Four guys hang out in a diner in New Orleans. They meet up there every day. They have been doing so for years. Maybe even decades. These guys feel like childhood friends. They hang out without even remembering why they started hanging out in the first place. Maybe that’s the point. Who else would tolerate some of their shenanigans? They argue. They strut for each other, boasting, bragging. They talk a big game about what they want for themselves, and the women in their lives (“cunts”, for the most part), they dress a bit flashy, in bowling shirts and spats. But what do they have going for them? They are middle-aged fantasists, they still think that big things are coming for them, that some breakthrough in understanding/opportunity is imminent. They’re slightly pathetic, yet in a way that is always recognizably human. They are “Ditch”, “Gat,” “The Professor,” and “Leon”, the lead characters of King of Herrings, co-directed by Sean Richardson and Eddie Jemison (who also plays “Ditch”). Jemison also wrote the script.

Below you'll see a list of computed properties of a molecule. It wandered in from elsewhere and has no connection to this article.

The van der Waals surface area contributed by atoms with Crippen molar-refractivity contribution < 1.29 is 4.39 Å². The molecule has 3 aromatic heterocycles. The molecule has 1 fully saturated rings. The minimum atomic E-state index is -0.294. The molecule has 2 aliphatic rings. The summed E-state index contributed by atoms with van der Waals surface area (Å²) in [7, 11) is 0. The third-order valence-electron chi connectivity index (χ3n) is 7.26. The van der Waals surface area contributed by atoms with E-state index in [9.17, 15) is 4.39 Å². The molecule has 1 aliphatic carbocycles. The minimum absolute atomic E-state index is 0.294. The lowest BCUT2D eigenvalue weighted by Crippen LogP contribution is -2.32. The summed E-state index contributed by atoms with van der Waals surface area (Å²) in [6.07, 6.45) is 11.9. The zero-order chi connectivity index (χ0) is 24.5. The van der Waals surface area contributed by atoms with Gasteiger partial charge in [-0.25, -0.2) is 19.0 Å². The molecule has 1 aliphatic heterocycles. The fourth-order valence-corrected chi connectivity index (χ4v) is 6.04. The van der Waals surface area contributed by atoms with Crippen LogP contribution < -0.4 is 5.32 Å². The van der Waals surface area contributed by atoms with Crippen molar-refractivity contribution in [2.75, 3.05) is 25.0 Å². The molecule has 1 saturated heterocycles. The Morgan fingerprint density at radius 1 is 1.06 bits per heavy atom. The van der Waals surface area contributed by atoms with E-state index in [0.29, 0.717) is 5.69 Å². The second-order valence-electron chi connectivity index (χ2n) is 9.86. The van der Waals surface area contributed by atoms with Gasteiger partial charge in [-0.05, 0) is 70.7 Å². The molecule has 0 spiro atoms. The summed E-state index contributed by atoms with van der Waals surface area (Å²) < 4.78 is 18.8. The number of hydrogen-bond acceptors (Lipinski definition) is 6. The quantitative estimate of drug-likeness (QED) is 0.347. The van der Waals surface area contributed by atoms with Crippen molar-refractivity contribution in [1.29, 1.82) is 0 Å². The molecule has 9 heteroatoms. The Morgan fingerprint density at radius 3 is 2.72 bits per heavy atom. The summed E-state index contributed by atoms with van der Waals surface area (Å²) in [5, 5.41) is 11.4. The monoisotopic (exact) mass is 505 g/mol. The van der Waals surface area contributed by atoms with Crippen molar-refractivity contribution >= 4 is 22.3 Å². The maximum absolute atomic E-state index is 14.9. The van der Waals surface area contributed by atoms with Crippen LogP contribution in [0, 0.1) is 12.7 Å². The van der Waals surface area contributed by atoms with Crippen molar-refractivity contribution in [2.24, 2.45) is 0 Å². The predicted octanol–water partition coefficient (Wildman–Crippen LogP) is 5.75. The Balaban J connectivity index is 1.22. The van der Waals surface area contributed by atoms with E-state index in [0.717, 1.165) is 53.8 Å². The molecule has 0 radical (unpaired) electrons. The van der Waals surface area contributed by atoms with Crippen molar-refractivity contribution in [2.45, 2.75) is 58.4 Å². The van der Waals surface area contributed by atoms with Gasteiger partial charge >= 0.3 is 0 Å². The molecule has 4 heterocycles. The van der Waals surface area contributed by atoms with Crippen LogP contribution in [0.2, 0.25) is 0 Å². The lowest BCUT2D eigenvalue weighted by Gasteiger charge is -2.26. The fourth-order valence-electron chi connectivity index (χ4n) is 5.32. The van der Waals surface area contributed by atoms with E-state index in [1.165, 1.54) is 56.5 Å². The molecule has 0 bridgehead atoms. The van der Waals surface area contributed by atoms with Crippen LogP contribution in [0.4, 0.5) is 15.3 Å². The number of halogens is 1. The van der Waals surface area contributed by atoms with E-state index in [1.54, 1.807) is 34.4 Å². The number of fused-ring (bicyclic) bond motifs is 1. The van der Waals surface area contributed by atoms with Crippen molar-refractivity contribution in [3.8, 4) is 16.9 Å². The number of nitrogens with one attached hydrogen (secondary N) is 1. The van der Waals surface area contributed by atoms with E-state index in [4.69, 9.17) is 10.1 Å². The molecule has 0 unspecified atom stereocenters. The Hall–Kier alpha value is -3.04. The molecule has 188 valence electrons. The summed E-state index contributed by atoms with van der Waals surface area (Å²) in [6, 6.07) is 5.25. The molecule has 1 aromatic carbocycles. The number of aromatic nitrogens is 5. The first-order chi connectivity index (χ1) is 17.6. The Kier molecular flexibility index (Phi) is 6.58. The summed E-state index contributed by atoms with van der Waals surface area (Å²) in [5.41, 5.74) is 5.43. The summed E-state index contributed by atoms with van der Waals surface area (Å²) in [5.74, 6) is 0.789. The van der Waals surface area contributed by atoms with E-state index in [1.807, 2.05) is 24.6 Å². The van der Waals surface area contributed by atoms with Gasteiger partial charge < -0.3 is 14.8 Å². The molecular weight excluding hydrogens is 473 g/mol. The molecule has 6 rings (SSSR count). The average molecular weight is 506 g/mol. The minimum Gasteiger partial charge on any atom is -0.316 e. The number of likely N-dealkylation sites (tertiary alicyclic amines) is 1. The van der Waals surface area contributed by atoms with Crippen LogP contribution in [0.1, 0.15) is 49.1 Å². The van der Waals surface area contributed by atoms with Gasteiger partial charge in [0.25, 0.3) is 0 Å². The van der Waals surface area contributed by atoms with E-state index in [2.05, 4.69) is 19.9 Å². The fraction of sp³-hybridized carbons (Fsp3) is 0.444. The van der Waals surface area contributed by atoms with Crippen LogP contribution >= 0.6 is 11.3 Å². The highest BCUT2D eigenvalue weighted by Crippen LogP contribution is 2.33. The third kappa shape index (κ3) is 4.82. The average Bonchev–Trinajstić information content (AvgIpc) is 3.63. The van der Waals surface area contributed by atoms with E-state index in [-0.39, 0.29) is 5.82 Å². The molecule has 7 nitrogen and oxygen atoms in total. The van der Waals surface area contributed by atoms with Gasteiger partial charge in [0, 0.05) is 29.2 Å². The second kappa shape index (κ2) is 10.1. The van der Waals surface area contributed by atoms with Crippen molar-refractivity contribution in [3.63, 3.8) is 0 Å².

Filmed on a shoestring (or even less), King of Herrings, in black-and-white, has the look and feel of a gritty art film from the late 1950s, early 1960s (and I mean that as a compliment). Sean Richardson, the co-director and producer, was also the cinematographer and he has a superb eye. Shots are framed with elegance and thought, adding emotional heft to a simple scene of a wife cooking eggs for her husband, or a guy washing his hands in the restroom. The shots are startling, sometimes beautiful. They are not merely attention-getting; they crack open the event of the individual scenes, showing us the emotional underbelly, the deeper subtext. The camera angles and interesting framing elevates King of Herrings from realism into something loaded with symbolism and surrealism. Everything seems slightly “off”.